To make it clear how the regression line relates to the cost function I’ll plot the test data we used earlier with a set of lines for a range of values of $a_1$ and set $a_0 = 0.1$. Following that will be those values plotted with $J(a_0,a_1)$ (the values of the sums of the squared errors for each line).
fig, ax = plt.subplots()
ax.plot(x,y, 'o', color='g', label='training data')
a1 = np.linspace(1,3.5,8)
for i in range(len(a1)):
ax.plot(x, .1 + a1[i]*x, label='a1 = %.2f' %a1[i] )
plt.legend();
fig, ax = plt.subplots()
a = np.linspace(1,3.5,100)
ax.plot(a, J(0.1,a,x,y,m=len(x)), c='C0')
for i in range(len(a1)):
ax.plot(a1[i], J(0.1,a1[i],x,y,m=len(x)), 'o', label='J(a0,%.2f)' %a1[i])
plt.legend();
You can see that the gold ($a_1=1.57$) and purple ($a_1=0.93$) lines are closest to the minimum.
In the plots above I set the variable $a_0$ to a constant, 0.1, so that I could make a 2d plot. To see what $J(a_0,a_1)$ looks like when both $a_0$ and $a_1$ change we can look at 3d plots. The dimension variables are $a_0$, $a_1$ and $J(a_0,a_1)$. Two ways to make 3d plots are surface, and contour plots.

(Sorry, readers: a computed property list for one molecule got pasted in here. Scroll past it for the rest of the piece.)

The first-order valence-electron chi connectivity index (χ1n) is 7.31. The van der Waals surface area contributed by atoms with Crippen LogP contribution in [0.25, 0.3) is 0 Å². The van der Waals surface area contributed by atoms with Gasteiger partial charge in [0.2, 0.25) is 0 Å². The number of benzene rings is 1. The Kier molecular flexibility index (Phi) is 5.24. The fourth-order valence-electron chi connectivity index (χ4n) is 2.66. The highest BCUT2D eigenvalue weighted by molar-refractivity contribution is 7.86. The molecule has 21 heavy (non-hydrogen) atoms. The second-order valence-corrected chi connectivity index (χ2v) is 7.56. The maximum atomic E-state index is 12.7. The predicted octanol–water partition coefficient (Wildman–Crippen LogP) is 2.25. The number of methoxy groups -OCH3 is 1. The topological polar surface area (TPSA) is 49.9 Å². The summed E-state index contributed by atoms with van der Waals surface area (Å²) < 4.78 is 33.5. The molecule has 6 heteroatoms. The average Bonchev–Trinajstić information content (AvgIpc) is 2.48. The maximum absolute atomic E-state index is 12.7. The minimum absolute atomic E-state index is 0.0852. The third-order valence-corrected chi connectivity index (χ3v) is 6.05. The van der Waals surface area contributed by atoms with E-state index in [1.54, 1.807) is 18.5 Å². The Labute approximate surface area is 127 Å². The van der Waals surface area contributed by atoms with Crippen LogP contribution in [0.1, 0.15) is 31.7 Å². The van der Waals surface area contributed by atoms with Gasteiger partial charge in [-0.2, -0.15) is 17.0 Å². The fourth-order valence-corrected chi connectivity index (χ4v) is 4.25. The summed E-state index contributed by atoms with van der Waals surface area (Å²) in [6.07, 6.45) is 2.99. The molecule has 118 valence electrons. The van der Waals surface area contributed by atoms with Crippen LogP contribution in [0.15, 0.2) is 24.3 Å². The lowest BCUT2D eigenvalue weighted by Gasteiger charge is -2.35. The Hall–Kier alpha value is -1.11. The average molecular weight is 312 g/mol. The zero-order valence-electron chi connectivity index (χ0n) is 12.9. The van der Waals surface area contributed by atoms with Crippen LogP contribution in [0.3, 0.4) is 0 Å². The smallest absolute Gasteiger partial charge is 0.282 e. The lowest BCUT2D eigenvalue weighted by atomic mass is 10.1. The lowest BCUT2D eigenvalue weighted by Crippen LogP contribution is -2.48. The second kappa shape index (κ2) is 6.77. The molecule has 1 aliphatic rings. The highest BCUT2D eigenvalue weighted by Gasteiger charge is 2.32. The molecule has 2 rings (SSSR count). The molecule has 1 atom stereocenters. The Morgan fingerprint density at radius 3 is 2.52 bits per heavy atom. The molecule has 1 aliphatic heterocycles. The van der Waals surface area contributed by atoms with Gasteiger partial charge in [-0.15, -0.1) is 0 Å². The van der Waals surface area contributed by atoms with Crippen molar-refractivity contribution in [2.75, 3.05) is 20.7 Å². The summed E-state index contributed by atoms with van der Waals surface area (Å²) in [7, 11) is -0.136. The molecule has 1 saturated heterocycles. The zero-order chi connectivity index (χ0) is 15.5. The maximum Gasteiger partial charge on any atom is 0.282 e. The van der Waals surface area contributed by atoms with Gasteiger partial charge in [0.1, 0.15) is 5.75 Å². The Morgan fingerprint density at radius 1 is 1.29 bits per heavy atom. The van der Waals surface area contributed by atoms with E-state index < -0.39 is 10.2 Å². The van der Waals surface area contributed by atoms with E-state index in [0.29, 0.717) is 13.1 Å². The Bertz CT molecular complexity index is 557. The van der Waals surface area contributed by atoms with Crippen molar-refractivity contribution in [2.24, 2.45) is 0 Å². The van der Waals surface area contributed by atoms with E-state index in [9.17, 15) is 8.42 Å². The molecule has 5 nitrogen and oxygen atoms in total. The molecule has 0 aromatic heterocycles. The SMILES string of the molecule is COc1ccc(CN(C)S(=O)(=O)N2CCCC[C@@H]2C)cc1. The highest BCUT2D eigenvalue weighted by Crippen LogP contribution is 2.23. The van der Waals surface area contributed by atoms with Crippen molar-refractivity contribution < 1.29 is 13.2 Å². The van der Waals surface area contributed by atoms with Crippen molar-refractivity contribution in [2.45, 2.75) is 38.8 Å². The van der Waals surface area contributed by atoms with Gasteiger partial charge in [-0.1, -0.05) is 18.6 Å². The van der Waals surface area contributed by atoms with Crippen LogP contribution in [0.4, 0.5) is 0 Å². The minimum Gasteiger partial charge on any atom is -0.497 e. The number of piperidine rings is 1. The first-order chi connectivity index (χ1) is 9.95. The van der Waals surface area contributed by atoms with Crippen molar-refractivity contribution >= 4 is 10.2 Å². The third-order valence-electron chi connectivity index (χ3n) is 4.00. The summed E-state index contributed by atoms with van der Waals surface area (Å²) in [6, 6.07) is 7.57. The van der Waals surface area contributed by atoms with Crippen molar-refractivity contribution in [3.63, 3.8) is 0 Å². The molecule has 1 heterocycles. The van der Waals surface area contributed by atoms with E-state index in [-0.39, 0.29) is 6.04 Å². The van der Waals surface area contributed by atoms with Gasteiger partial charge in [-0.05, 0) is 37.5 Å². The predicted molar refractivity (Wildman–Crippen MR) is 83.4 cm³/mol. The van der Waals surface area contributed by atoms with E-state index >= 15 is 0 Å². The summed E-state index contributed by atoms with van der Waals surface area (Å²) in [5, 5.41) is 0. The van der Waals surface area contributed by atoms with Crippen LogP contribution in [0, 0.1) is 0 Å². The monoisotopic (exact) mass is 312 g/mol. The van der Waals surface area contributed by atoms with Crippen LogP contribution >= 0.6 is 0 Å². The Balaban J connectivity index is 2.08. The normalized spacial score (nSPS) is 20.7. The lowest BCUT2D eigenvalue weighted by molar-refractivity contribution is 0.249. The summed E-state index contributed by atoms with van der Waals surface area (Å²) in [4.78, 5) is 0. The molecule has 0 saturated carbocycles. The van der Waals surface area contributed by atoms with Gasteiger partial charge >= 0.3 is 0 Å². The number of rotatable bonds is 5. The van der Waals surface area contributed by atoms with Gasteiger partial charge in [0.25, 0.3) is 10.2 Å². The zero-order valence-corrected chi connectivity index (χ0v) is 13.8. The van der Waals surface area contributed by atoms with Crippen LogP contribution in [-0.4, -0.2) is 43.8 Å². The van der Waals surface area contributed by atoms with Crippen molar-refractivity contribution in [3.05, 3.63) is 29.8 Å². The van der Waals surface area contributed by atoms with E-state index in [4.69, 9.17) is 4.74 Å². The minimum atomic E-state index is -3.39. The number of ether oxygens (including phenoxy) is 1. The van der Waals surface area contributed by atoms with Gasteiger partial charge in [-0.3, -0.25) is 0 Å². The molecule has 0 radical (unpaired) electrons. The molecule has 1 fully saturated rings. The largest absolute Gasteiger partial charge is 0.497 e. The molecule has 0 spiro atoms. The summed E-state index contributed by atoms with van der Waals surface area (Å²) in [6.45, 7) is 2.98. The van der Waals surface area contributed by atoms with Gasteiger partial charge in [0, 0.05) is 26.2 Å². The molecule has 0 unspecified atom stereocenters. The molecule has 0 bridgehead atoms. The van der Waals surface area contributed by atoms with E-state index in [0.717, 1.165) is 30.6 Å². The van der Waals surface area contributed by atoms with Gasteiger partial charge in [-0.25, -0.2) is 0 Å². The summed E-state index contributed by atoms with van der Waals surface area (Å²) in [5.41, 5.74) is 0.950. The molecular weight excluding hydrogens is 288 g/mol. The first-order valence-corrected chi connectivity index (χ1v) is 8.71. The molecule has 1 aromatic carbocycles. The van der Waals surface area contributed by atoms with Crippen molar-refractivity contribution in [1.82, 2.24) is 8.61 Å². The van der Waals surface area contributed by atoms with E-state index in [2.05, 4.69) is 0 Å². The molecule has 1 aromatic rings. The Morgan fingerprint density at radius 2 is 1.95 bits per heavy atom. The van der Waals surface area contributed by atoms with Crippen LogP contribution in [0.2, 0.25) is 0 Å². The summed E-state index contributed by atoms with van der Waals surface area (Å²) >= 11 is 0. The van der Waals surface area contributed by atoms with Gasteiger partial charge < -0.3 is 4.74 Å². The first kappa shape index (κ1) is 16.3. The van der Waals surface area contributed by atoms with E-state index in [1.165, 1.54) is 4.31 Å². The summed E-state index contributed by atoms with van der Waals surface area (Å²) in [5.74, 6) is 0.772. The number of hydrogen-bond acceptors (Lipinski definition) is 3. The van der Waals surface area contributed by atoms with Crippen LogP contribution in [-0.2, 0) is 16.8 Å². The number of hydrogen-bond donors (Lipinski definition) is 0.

from mpl_toolkits.mplot3d.axes3d import Axes3D
fig = plt.figure()
ax = fig.add_subplot(1,1,1,projection='3d')
a0 = np.linspace(2,2,100)
a1 = np.linspace(0,2.2,100)
aa0, aa1 = np.meshgrid(a0, a1)
ax.plot_surface(aa0, aa1, J(aa0,aa1,x,y,m=len(x)))
#ax.view_init(45,35)
Contour plots are like USGS topological maps (you are a wilderness hiker aren’t you!). The contour lines are constant “elevation” which in our case is the value of $J(a_0,a_1)$.
a0 = np.linspace(2,2, 100)
a1 = np.linspace(0,2.2, 100)
#J(aa0,aa1,x,y,m=len(x))
aa0, aa1 = np.meshgrid(a0, a1)
plt.contour(aa0,aa1,J(aa0,aa1,x,y,m=len(x)) , colors='C0', levels=[i for i in np.arange(0,80,3.75)])
The center of that that smallest ring is where the minimum of $J$ is.
Hopefully that gives you an idea of where we are going next when we look at an algorithm and program to find the minimum of $J$.
Just so you don’t think that I’ve forgotten about our 98039 zipcode housing data here’s a plot of that with errors added in and a line fit to the data.
df_98039 = pd.read_csv("df_98039.csv")
x = df_98039['sqft_living']
y = df_98039['price']
fig, ax = plt.subplots()
ax.plot(x,y, 'o', color='g', label='training data')
ax.plot(x, 5000 + 560*x, label='h(x) = 5000 + 560*x')
for i in range(len(x)):
ax.plot([x[i], x[i]], [5000 + 560*x[i],y[i]], '', color='c')
plt.legend();
I think that is enough for this post! In the next post I will go through how to find the optimal parameters that minimize the cost function. For that I will go through how to do a gradient decent optimization and show how the linear regression problem can be “solved” directly with some matrix expressions and linear algebra. I will, again, do it in detail! If you follow all of this then more advanced machine learning methods will be much clearer. Finally after all of that we will get back to our housing prices data for zipcode 98039.
Happy computing –dbk